A Third of Sabah to be Protected by 2025?
2.8 million hectares of the world's oldest and most biodiverse rainforests may be protected by 2025.
The forest of Malaysia’s second-largest state Sabah are, in a word, magnificent. They’re megadiverse – 10 square kilometers of Sabah forest have more flora and fauna than the entirety of North America and Europe combined. They’re some of the world’s most ancient – some being over 130 million years old. And they’re not even fully explored – partially uncharted sites like the Maliau Basin could be brimming with plant and animal life that could further science, conservation and medicine. With all this taken into consideration, it’s gratifying news that the state’s aim is to protect almost a third of its entire surface area by 2025.
“Totally Protected Areas in Sabah now cover 1.8 million hectares,” said Sam Mannan, the director of the Sabah Forestry Department, in a recent interview with Mongabay. His aim is to increase that number to 2.8 million hectares, or 30% of Sabah’s land area, in the next decade.
It sounds like a big goal, but Sabah is already well on its way. Even now, Sabah is drawing up an ambitious plan to protect another 260,000 hectares of forest. Meanwhile, Sabah’s income from forestry dropped 97 percent from 1973 to 2014. The trend of protection has been present for some time – since 1990, the extent of protected forests in Sabah roughly tripled between 1990 and 2015.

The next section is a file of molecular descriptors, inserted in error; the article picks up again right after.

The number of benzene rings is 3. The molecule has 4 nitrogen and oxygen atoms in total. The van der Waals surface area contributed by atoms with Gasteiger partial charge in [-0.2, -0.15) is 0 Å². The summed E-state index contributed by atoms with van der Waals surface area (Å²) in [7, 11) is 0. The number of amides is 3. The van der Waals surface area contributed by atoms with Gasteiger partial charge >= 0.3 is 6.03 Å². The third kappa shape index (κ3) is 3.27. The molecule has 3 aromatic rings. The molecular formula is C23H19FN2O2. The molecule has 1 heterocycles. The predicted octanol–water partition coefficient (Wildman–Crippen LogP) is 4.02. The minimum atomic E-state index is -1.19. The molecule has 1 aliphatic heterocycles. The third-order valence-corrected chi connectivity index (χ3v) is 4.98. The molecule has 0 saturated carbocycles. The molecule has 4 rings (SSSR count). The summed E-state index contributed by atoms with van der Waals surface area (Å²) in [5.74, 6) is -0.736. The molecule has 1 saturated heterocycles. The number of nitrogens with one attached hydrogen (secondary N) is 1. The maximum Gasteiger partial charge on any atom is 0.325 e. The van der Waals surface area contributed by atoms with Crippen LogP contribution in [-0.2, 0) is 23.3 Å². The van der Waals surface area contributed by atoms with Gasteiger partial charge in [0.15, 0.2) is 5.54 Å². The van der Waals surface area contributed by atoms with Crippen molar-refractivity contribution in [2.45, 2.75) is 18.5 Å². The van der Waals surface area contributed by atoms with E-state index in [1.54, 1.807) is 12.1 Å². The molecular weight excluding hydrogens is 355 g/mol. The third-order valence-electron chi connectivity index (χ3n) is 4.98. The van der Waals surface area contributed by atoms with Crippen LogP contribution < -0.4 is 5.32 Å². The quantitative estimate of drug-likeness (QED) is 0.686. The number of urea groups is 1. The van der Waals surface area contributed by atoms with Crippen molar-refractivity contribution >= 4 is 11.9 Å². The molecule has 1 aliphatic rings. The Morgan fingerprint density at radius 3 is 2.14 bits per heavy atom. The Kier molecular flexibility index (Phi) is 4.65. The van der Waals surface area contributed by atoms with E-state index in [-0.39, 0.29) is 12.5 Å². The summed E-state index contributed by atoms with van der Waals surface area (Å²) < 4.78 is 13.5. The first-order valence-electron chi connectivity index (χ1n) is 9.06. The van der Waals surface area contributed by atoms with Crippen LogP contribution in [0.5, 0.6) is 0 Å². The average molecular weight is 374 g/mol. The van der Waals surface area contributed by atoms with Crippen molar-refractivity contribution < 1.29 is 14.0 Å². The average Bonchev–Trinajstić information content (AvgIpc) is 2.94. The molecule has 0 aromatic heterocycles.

New reserves are being declared regularly, the most recent being a 68,000 hectare area. It’s called the Kuamut Forest reserves, and it connects two even bigger reserves, allowing endangered species to move around in a much larger area and constituting a great boost for biodiversity.
“The Kuamut Forest Reserve is a crucial link in a huge protected area complex extending across more than 77 miles of lowland rainforest and encompassing a wide variety of habitats for wildlife,” said Paul Salaman, CEO of Rainforest Trust, in a statement. “The declaration of the Kuamut Forest Reserve is one of the greatest refuges for biodiversity in all of Borneo.”
Rainforest Trust notes that the area is home to an estimated 700 orangutans, 340 species of birds, and at least 60 species of amphibians, 75 reptile species, and 40 fish species. The conservation value of the areas it connects – which include 150,000 ha of pristine forest (at Danum Valley, Maliau Basin and Imbak Canyon Conservation Areas) – is immense.
Though Malaysia is the subject of much criticism where the environment is concerned, Sabah is doing its part to ring in the era of sustainability. It’s an example that, if followed by peninsular Malaysia and the rest of Southeast Asia, could mean a future of stability, success and nature conservation.